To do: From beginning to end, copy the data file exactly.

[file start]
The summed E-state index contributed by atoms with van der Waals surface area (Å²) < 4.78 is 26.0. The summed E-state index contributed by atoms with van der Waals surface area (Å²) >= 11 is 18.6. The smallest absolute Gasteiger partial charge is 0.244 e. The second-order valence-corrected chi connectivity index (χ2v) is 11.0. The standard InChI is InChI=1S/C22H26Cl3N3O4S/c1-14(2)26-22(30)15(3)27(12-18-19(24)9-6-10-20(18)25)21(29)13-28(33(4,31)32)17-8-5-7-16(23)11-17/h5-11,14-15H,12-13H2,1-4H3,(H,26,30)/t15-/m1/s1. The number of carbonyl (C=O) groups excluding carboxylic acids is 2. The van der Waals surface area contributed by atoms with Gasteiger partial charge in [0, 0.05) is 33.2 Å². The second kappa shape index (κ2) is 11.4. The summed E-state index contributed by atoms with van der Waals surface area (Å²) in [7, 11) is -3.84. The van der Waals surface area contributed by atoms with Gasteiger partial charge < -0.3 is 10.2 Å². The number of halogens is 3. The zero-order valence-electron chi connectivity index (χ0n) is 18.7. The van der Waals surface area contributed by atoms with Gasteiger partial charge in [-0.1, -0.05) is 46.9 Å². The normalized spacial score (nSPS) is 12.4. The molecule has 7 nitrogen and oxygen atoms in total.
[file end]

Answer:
The summed E-state index contributed by atoms with van der Waals surface area (Å²) < 4.78 is 26.0. The summed E-state index contributed by atoms with van der Waals surface area (Å²) >= 11 is 18.6. The smallest absolute Gasteiger partial charge is 0.244 e. The second-order valence-corrected chi connectivity index (χ2v) is 11.0. The standard InChI is InChI=1S/C22H26Cl3N3O4S/c1-14(2)26-22(30)15(3)27(12-18-19(24)9-6-10-20(18)25)21(29)13-28(33(4,31)32)17-8-5-7-16(23)11-17/h5-11,14-15H,12-13H2,1-4H3,(H,26,30)/t15-/m1/s1. The number of carbonyl (C=O) groups excluding carboxylic acids is 2. The van der Waals surface area contributed by atoms with Gasteiger partial charge in [0, 0.05) is 33.2 Å². The second kappa shape index (κ2) is 11.4. The summed E-state index contributed by atoms with van der Waals surface area (Å²) in [7, 11) is -3.84. The van der Waals surface area contributed by atoms with Gasteiger partial charge < -0.3 is 10.2 Å². The number of halogens is 3. The zero-order valence-electron chi connectivity index (χ0n) is 18.7. The van der Waals surface area contributed by atoms with Gasteiger partial charge in [-0.1, -0.05) is 46.9 Å². The normalized spacial score (nSPS) is 12.4. The molecule has 7 nitrogen and oxygen atoms in total.